You knew Bryson DeChambeau had some devilish sorcery planned when he lined up his body at a 45-degree angle from where the markers on the fifth tee were pointing.
A couple of seconds later, golf’s destructive genius was launching perhaps the most blistering Exocet of his career, a 381-metre drive that left him just a short pitch into Whistling Straits’ second-longest par-five. Even for a man who has made the ridiculous look routine, it was a flourish of stunning audacity.
As a measure of the shot’s rarity, DeChambeau was 185 metres further up the fairway than fourballs partner Scottie Scheffler, himself one of the longer hitters on the PGA Tour.
This extraordinary disparity owed much to the aerial route he had chosen across the lake, more treacherous than anyone else would dare attempt. But it also reflected his ferocious power.
The 27-year-old is in training for next month’s long driving world championship in Nevada, a title that on this evidence he is sure to collect.
While DeChambeau’s physique invites caricatures of Popeye-esque absurdity, his bulking-up has not been without purpose. As he illustrated here, he has developed the distance to pound courses such as this into submission. Yes, the Wisconsin crowds went wild, but his mighty heave was not just some extravagant party trick.
By shortening the hole so dramatically, he could stick his second shot within a foot of the flag, walking off with an eagle and a vital advantage in the US pair’s duel with Jon Rahm and Tyrrell Hatton.
DeChambeau has conjured similar feats before, not least when carving up Bay Hill’s iconic sixth hole earlier this year, with a 366-metre drive that sent the Florida fans into raptures. But this was prodigious even by his standards.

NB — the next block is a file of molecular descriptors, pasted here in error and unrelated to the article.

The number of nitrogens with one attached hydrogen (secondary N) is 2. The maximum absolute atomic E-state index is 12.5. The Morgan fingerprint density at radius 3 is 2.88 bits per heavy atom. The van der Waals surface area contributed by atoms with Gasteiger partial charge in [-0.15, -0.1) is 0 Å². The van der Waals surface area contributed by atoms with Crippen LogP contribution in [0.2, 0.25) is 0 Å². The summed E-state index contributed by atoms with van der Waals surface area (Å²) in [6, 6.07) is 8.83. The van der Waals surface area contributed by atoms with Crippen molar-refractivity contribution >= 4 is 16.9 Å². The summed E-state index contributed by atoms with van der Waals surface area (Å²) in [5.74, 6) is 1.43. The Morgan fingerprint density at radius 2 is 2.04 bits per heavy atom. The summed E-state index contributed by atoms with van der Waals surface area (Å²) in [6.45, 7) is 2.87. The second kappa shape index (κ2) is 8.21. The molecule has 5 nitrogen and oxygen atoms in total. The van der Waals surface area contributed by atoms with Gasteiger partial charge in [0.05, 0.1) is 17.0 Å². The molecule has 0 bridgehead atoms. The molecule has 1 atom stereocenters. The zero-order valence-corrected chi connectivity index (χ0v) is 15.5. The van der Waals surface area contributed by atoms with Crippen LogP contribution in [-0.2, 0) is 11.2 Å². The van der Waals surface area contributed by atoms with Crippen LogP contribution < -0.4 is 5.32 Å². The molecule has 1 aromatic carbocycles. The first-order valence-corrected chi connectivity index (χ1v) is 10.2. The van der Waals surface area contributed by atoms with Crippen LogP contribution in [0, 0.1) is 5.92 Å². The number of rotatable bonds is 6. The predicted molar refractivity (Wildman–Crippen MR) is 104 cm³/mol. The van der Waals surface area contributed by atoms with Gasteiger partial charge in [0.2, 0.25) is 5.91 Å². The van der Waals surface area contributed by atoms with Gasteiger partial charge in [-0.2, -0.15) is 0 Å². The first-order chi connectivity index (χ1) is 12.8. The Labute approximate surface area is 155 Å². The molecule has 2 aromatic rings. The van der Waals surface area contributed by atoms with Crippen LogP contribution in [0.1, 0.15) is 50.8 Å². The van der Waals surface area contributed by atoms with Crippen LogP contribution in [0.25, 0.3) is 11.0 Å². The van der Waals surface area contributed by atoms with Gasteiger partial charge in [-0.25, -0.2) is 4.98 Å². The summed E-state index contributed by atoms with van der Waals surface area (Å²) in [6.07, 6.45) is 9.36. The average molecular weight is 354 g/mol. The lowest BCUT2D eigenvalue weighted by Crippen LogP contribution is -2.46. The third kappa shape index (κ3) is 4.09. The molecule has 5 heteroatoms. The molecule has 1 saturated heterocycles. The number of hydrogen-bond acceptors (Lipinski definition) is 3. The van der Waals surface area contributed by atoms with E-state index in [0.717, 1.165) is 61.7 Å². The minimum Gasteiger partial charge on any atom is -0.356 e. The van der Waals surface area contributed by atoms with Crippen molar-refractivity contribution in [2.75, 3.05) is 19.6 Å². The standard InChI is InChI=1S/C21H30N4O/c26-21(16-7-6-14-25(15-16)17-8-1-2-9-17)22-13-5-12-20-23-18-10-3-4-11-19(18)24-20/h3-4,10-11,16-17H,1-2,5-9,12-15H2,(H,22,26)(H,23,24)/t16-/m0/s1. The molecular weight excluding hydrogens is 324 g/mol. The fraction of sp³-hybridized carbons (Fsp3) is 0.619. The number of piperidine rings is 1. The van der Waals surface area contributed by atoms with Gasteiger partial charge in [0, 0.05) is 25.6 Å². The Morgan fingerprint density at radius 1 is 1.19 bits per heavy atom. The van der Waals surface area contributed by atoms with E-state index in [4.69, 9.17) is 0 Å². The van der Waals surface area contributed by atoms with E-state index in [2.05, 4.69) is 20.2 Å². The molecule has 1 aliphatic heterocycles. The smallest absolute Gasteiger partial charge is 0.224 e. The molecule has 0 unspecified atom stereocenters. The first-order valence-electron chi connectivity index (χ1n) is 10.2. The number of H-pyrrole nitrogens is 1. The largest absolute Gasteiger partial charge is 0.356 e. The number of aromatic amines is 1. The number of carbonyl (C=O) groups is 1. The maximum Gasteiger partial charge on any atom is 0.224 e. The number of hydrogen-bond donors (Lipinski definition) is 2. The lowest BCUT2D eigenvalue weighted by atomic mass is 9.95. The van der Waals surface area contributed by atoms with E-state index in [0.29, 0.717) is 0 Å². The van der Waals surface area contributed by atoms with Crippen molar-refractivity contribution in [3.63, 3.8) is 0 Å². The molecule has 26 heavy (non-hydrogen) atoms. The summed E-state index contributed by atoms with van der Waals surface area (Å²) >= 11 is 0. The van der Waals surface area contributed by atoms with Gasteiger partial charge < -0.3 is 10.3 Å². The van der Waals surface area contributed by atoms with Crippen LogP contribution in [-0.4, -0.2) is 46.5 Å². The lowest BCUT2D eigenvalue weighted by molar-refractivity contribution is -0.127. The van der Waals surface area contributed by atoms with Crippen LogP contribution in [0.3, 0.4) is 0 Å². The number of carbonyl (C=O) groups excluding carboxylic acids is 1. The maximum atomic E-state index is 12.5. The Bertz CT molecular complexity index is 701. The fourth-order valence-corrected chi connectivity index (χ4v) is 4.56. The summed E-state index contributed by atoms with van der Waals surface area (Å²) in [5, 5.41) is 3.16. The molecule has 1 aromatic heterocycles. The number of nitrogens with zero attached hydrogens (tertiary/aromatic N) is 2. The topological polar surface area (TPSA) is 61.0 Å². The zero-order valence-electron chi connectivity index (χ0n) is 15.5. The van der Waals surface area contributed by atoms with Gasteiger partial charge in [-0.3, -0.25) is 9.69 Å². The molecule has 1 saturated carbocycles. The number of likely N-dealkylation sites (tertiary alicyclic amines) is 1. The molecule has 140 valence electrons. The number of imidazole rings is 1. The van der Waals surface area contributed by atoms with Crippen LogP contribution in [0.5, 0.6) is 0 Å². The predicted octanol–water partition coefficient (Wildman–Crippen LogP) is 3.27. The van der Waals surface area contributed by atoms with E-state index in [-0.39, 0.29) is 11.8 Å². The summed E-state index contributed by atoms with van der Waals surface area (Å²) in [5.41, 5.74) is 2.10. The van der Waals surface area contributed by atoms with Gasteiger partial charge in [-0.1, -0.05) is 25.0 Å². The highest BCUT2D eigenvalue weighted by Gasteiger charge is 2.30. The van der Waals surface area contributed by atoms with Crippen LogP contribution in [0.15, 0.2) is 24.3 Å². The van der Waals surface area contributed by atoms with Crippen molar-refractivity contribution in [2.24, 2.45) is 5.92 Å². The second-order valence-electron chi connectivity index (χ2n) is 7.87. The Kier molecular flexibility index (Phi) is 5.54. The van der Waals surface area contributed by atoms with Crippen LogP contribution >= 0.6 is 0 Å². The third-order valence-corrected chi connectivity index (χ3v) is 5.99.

The ball had flown so far, into a place normally intended as a lay-up area for second shots, that the cameras initially had trouble finding it. When finally spectators understood what he had done, the sound was one of incredulous laughter.
Sky Sports television commentators could be heard remarking on just how remarkable DeChambeau’s tee shot was and seemed to be in a state of disbelief.
“That’s not real. That is unbelievable, what a drive from Bryson.”
However, it wasn’t all smooth sailing for DeChambeau as his first drive of the afternoon sailed into the crowd lining the edge of the opening hole, leaving a woman with an injured foot.
“I didn’t see it coming,” the woman told the LA Times. “Came down right on top of my foot.”
Perched just above a bunker to the far left of the fairway, the woman said she felt fine but that the ball was coming in hot, so it likely would have been buried deep in the tall grass had it not struck her.
“He signed a golf ball and gave it to me,” she said. “He was very nice. Apologised and shook my hand.”
Earlier, the US took a 3-1 lead after the first morning’s play. After dropping their first match of the day, they then took the next three to open an early lead after the foursome matches.
– with NZ Herald
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